Sustainable Low-Income Housing:
Case Studies and Design Strategies
This report was completed as part of a design studio at the University of Cincinnati, under the direction of Professor Virginia Russell. The introduction is reprinted below; for the full analysis, please download the pdf.
The traditional approach to sustainable low-income housing (to the extent that a "traditional" approach exists) begins with the question "what sustainable strategies can be implemented cheaply?" This approach, however, neglects the important design issues that surround designing in low-income communities. The result is often strong ecological sustainability coupled with questionable social sustainability.
This paper takes the stance that sustainable low-income housing must first and foremost be appropriate for low-income users, otherwise it is little different than sustainable design in general. Therefore, this paper will begin by exploring the needs of low-income communities. (When possible, it has been made specific to the Cincinnati area.) The paper then explores design implications, including elements of sustainable design that are supportive of and compatible with these needs. In order to further elucidate the implementation of sustainable strategies in the design of low-income housing, several examples from around the world are presented. Finally, these case studies are analyzed under the dual lenses of ecological and social sustainability. Cost is, of course, an important part of this analysis (the question of "how can sustainable be made affordable"), but it is not the only (or even primary) element. If the architecture does not work for the users, sustainability makes little difference.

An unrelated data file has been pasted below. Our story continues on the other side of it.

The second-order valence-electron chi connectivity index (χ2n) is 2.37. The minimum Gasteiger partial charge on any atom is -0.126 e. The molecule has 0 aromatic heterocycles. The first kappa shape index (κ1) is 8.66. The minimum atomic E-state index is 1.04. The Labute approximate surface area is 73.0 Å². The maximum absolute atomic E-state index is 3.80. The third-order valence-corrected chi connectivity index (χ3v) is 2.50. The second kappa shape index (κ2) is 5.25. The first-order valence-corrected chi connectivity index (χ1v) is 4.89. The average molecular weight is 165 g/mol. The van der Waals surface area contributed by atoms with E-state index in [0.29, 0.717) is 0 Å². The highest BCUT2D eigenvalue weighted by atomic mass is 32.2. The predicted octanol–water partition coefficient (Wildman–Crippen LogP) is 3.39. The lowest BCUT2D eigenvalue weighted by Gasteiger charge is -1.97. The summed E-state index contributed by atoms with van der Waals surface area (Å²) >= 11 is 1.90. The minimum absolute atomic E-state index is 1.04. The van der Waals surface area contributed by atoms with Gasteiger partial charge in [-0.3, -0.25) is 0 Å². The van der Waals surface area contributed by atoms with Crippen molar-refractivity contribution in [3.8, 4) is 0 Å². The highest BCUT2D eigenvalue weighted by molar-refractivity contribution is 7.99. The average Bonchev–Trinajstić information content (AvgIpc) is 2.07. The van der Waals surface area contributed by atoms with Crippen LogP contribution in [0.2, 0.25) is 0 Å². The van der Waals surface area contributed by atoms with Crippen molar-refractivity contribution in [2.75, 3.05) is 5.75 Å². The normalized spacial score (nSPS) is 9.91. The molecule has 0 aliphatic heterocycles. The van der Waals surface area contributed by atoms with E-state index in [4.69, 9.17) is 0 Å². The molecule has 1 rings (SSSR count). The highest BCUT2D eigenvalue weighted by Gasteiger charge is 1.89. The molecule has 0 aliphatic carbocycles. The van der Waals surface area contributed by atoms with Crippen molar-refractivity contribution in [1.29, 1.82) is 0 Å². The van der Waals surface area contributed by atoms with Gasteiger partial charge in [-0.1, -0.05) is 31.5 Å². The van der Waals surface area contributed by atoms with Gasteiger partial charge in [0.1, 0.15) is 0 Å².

The intent is: (1) to understand the needs of low-income families, and (2) to understand how sustainable design can be made affordable, including both low-cost design strategies and funding sources. The result is a strategy for sustainable design for low-income communities, rather than just inexpensive (or publicly- funded) sustainable design.
This paper does not elaborate on the requirements of sustainable design in general as there is already a large body of literature and knowledge on the subject. The question here is how to effectively apply these existing ideas to low-income housing.
For the complete report, please download the pdf.